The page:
At last week's general election in Germany, the two main candidates for Chancellor were Angela Merkel of the Christain Democrats (CDU/CSU) and Gerhard Schröder of the Social Democrats (SPD). Merkel is relatively pro-free market and she supported the liberation of Iraq. Schröder is a socialist who opposed the liberation.
So in this election the Germans were choosing whether to continue on the path of appeasement and socialism, or to move in the direction of freedom, capitalism and opposition to tyranny. The result was a tiny (1%) swing from the SPD to the CDU/CSU, resulting in a slight majority for the latter, plus a somewhat larger swing away from both of them towards fringe parties. Under a rational electoral system (the British or American electoral system known as First Past the Post), that would have been an end of the matter. Merkel would now be Chancellor implementing her party's programme, and all the other parties would be holding endless post-mortems, struggling to improve their ideas so that next time, they can be the ones who persuade more electors than anyone else that they had the best policies for the future.
Unfortunately nothing of the sort has happened, nor can it happen – because of Germany's proportional representation (PR) electoral system. PR allows parties with a small share of the vote to get seats easily. This provides an incentive for parties to split into ever smaller parties, which then take seats in the legislature making it almost certain that every government will be a coalition government. By contrast, First Past the Post tends to amplify differences in the number of seats parties get, compared with their share of the vote, and so tends to give rise to parliaments in which one party has a clear majority.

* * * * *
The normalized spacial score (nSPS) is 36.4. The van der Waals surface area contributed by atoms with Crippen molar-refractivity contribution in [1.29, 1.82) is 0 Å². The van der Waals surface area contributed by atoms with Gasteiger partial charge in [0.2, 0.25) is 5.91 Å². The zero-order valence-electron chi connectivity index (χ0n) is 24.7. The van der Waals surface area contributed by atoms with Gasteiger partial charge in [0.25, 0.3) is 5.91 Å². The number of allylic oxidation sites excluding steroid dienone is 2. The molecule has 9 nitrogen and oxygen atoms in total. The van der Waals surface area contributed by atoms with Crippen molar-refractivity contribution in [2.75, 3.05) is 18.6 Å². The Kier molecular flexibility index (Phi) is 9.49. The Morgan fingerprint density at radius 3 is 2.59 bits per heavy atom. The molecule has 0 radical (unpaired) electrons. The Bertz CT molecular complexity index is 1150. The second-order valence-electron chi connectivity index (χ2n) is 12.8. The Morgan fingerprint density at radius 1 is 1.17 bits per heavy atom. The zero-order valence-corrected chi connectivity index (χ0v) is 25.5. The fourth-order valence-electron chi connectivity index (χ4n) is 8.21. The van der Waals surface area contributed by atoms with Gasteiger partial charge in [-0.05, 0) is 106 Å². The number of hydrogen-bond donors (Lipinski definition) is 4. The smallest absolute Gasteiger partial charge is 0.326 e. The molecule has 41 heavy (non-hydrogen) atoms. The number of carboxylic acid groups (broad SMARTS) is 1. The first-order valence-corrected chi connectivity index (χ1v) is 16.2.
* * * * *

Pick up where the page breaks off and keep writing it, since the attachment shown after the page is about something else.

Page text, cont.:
As a result of the German election, no party will be able to implement the policies that it thinks are right. Consequently, nobody will be able to assign responsibility for the effects of the policies that do get passed. For instance if Merkel becomes Chancellor in a ‘grand coalition’ with the SPD, the anti-capitalist and anti-American tendency in Germany will blame her for everything that goes wrong and give the SPD credit for everything that goes right. So, ironically, she and her party might do better if she does not become Chancellor. Schröder is arguing that he should remain Chancellor because the two geographical divisions of the CDU/CSU should be regarded as separate parties, making the SPD the largest party after all. He also says that ‘the electorate has refused to give a mandate’ to either party. Nonsense. Quite possibly not a single elector took that view. It was a pure artefact of the electoral system.
Yet on such sophistry, the fate of a nation could hang. Another possibility is that Schröder will cling to power by forming a coalition with the far-left PDS – something that he pledged not to do, but the system may not leave him able to fulfil that promise. In that case the outcome of the small electoral swing in which the ruling party is overtaken by the opposition will be that the latter is frozen out of government altogether; and meanwhile the loony-left ideas of the fourth-largest party pervade the character of the next government, for its leader will have the power to remove the Chancellor the moment he displeases him. All in the name of greater representativeness. Such is the perversity of PR.